Updated: Jul 4, 2020
Photo Credit to Curbed Chicago
Article by Emma Saletta
In 2019, I was lucky to be able to attend Lollapalooza in Chicago, Illinois with my parents and a family friend. However, our taste in music was vastly different, so I went off on my own. I didn’t know what to expect as it was the first time I attended a music festival, let alone my first time being in a city and fending for myself. I had a bag with extra sunscreen and water; however, by the time day 1 was over, I realized that I did not consider what would happen when the sunscreen stopped working, when strangers asked weird questions, and when my phone died. Even though this year’s music festivals are canceled due to COVID-19, these do’s and don’ts I learned throughout my Chicago adventure will help you be prepared for the festival adventures you may face next year!
Ladies and gentlemen, I’m here to tell you that heavy sunburns you may see attendees have on their bodies at festivals on Snapchat are not a joke. Most festivals have occured during heat waves, which means you have a better chance of getting sunburnt. In order to avoid this issue for at least a day or two, it is important to bring sunscreen.
Bring a jacket and baseball hat
For those of you who already get sunburned, you won’t exactly have the ray of sunshine feeling for the entire day. That is why it is important to have these two items with you at all times. The jacket is key to helping you have a better chance of not getting chills at night, especially when you’re walking back to your hotel. The baseball hat will help provide extra protection for your forehead, as well as your scalp. From personal experience, the scalp is one of the worst places to get a sunburn.
Bring a portable phone charger
Because you are at a festival by yourself, it is crucial that you have a phone that is charged at all times. Phones are the number one form of contact towards the outside world and are important for if you would need to make an emergency phone call. Your loved ones may also expect you to stay in contact with them every chance you get, depending on whether or not they trust that you will be okay.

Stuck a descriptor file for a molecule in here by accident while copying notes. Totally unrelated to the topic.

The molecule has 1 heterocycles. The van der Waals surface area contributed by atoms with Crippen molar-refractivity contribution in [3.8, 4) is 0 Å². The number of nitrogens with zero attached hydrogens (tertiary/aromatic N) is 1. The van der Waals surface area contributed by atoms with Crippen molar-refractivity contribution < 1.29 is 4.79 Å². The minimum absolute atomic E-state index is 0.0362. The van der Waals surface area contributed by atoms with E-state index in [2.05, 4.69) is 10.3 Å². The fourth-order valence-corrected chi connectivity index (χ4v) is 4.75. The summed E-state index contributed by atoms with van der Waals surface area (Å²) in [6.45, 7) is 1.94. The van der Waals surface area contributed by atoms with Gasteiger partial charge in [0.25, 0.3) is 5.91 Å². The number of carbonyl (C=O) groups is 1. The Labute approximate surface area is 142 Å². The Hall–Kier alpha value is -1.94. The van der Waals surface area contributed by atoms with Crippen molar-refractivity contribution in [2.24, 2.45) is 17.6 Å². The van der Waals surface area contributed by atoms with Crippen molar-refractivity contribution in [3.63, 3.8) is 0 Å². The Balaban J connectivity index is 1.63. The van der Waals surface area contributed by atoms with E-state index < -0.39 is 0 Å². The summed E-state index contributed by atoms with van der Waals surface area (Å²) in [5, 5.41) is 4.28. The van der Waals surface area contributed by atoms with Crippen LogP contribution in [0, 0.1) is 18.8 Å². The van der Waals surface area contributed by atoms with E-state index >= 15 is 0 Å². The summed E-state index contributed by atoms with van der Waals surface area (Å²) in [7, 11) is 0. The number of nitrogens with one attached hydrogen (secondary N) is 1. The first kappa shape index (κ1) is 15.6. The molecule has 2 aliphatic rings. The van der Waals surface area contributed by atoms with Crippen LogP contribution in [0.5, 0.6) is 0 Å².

Watch your back
Drawstring bags are the way to go in order to make sure you don’t forget anything. However, that doesn’t mean that your items are entirely safe. While attending the Kacey Musgraves show, I felt pressure coming from my bag. I turned around to see someone pulling their hand out of my bag and running away. Even though nothing was stolen, no one around me said anything about it. It is this reason and more that you should always watch your back wherever you go.
Stay cautious and stick to your instincts
When you’re young, you always hear the term “don’t talk to strangers”. It is important to remember that when attending a large gathering. I’m not saying that you should be quiet the entire time, as music festivals are a great chance to be interactive with fellow music lovers. However, you must make sure to interact with people who you feel are good people, and do not interact with people you feel are dangerous.
Go off with strangers
You always read news stories that discuss kidnap victims being tricked into leaving with strangers. That is why it’s important to make sure you are not tricked into going anywhere with people you don’t know, as that can lead to a potentially dangerous situation.
Expect an Uber or Lyft to arrive
Because of the large attendance, numerous places will choose to close streets, and not allow any cars to come and pick you up. At Lollapalooza, four streets were closed down, and I had to walk six blocks to meet my parents at a five-star restaurant. At the end of the day, I was nothing but a lost little girl with a bloody knee wishing I knew that I was not able to get an Uber anywhere. However, if an emergency situation were to occur, festival officials may make an exception.
Forget to double check your bag before you leave
A lot of festival goers choose to stay in hotels since they are from out of town, myself included. However, I forgot to double check my bag before I left the hotel and realized that I had left my hotel key in the room. The hotels on the street made a rule that they would not let anyone into elevators unless they showed proof of stay. Like other attendees not knowing this rule, I sat on a velvet stairway for thirty minutes waiting for my parents to arrive. In order to avoid a situation like this, double check your belongings to make sure you have necessities, including your hotel key (if one were staying in a hotel)
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